Well, loyal blog readers, the other day I did something that I have never before done in my years in theatre.
I quit a show.
It was not at all an easy decision for me, actually. I know alot of actors have no problem with it. Something better comes along, they do not feel like it anymore, etc. But for my it is quite counterintuitive.
So, what could beso important that I would go against mynature and quit a theatre project?
A theatre project.
Readers may recall I got into two of the shows for this year's New Voice Play Festival. The one play, where I will remain silent, is still on. I decided to leave the lead role in the second play from the festival, in order to concentrate on the other role.
Here is how it all came about.
I had the first rehearsal for the second play on Monday. Though I had said from the beginning I didn't get a great vibe about the show, and stated so at auditions, they offered me the role anyway. I like may of the people at the Opera House, and did not want to let them down personally, as a friend. I realize this was my first mistake, and that I should have only based my acceptance on my professional feelings about the work. What can I say? I slipped on this one.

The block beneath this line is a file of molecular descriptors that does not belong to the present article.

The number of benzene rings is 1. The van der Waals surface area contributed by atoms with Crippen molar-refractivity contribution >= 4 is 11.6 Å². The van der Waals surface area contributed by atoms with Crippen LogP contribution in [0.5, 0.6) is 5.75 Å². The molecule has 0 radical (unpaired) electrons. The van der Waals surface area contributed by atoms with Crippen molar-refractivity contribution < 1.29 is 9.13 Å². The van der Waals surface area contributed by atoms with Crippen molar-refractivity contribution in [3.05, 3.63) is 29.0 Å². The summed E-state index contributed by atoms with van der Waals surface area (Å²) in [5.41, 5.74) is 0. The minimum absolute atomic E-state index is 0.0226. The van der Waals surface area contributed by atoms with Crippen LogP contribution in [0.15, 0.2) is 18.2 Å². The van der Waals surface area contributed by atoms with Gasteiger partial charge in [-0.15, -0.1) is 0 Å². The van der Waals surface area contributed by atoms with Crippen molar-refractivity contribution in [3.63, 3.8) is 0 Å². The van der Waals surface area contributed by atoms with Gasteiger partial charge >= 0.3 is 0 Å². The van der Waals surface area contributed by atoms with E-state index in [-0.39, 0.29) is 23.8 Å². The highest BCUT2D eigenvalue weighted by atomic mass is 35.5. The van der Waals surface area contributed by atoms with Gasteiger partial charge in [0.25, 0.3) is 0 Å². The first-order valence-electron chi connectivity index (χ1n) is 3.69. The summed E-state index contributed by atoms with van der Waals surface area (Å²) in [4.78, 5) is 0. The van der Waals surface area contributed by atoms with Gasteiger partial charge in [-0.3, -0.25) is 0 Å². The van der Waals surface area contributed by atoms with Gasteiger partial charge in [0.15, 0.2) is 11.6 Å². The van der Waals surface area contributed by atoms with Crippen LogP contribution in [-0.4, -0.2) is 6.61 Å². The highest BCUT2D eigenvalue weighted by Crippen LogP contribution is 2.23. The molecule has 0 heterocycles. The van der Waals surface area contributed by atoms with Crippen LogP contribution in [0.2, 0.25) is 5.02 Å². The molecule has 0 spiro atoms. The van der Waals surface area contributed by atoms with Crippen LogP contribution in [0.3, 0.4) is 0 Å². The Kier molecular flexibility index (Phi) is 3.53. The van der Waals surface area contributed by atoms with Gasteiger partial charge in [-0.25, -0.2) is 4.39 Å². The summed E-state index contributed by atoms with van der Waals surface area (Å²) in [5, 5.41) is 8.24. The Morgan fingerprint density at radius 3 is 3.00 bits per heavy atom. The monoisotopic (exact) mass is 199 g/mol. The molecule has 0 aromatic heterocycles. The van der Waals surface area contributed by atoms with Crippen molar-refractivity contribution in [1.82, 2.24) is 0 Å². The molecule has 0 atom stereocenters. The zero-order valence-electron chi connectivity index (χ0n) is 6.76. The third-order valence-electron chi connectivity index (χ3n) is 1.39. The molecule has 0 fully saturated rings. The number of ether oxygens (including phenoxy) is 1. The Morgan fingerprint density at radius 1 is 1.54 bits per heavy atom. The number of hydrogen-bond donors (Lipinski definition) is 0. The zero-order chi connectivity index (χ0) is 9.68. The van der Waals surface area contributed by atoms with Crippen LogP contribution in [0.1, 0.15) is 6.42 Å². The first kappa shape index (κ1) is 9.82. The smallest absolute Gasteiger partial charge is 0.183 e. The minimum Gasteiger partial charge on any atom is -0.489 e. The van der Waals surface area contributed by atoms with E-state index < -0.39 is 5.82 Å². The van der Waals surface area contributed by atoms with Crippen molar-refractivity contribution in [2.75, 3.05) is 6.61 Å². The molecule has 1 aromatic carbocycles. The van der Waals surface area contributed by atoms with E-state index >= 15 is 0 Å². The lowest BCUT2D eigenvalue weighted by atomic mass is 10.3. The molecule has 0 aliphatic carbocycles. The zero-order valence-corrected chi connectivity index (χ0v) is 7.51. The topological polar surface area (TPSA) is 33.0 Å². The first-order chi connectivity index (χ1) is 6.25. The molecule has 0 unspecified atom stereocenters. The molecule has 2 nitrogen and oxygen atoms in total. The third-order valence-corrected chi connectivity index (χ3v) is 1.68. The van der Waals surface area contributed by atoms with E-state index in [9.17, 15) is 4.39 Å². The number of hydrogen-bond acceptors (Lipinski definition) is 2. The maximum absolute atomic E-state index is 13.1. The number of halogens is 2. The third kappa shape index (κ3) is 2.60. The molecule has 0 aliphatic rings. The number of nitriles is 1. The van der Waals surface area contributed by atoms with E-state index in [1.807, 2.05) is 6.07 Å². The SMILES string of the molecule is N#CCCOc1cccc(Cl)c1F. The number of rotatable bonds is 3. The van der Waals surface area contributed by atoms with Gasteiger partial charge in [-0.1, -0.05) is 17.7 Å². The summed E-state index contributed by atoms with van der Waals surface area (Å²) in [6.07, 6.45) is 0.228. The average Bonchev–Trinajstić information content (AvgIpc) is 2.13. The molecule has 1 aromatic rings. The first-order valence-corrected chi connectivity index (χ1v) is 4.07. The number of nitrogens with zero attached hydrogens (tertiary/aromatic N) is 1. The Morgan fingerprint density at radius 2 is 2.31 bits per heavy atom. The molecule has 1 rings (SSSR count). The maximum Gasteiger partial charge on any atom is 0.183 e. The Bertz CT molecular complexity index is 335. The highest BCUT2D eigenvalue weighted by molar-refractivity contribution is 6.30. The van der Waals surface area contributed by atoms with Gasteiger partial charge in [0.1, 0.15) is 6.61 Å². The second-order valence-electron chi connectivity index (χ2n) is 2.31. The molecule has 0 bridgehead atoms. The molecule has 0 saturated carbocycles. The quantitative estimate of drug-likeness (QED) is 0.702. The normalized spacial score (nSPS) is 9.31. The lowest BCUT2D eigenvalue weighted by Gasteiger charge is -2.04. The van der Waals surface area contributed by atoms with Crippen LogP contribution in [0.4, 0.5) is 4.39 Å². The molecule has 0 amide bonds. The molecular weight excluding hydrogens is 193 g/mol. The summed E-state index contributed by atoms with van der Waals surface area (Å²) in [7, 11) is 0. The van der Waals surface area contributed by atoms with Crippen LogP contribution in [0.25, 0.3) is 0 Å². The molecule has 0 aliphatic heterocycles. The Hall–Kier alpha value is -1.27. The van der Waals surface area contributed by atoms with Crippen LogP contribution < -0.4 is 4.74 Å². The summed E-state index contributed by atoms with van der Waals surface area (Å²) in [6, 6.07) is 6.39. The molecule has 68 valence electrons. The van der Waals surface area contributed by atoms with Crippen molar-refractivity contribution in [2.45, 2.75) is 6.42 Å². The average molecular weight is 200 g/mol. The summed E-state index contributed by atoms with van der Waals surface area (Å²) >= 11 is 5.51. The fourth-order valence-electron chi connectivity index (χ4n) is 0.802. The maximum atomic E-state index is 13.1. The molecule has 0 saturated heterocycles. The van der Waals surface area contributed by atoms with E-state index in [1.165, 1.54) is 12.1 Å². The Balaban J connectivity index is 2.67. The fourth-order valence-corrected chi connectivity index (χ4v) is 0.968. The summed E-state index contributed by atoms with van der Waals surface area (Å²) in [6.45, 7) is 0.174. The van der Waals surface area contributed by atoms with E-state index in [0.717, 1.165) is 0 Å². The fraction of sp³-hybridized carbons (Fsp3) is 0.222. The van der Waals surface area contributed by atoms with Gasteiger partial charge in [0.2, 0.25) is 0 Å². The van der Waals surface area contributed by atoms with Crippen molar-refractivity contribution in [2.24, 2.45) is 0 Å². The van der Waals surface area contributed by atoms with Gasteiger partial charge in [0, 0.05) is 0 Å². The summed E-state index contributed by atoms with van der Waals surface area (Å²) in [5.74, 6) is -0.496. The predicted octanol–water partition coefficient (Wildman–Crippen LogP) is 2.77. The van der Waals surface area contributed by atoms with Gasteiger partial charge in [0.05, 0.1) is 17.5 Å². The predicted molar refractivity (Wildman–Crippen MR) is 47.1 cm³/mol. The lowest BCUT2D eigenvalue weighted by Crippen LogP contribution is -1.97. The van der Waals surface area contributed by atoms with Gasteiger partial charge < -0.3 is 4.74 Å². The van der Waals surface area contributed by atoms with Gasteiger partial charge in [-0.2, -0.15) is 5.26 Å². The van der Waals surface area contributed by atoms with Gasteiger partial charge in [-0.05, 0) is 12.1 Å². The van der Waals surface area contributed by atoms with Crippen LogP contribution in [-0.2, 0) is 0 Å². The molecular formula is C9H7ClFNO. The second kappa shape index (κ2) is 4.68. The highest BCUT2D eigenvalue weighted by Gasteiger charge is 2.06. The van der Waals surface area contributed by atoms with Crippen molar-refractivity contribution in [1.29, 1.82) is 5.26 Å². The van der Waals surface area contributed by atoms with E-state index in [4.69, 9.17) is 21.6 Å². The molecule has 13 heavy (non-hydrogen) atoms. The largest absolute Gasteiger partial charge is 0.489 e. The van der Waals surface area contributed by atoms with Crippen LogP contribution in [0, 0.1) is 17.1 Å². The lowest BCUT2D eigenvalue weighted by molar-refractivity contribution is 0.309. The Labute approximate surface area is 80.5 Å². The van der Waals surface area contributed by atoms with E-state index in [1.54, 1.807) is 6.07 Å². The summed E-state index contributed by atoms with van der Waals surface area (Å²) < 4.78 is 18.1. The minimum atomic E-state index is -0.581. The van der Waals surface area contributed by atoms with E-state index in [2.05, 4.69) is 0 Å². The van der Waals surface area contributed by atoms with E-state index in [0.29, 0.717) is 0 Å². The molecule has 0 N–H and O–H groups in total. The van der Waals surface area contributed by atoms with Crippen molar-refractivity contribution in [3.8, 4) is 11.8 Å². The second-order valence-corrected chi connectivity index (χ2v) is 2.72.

Now I had not read the scripts in total for any of the shows. I heard some talk about them, and i had sort of gathered that the role I was being offered in the second show was a smaller, supporting role.
Turns out, it wasn't.
I got to rehearsal, and was about 5 minutes in, when I suddenly realized it was to be a rather complex role, with more going on during my stage time than I had guessed. As rehearsal went on, I began to fear that I would not be able to give my all to both of these roles at the same time, as both had unique challenges. I was disappointed in myself a bit, but one has to assess the good of the show, based on what one feels at the time. Though I had the ability to do both, the desire wasn't there, given how much each would take away from the other.
So I emailed the director late that night, and explained how I was sorry, but did not feel the role was a good match for me at this time. All the things I mentioned here. I offered to trade roles with someone who was playing a "sexy waiter" in the show. That role was much smaller.
The director emailed me today and said I didn't fit the role of "sexy waiter". I personally believe I am quite sexy, and am not sure what was meant by the comment exactly. (!) But either way, it seems official...I am now only in one of the plays in the festival this year.
So in the last year, I have turned down a role for the first time, and quit a show for the first time. Really, it should have been two examples of turning down a role. But I am only human. I hope the other play finds someone quickly. I know it can be hard. Last year I had to cast myself when I was directing.) But I am sure something will come up.
In a few hours I have the first rehearsal for the one play I am in now. I look forward to it.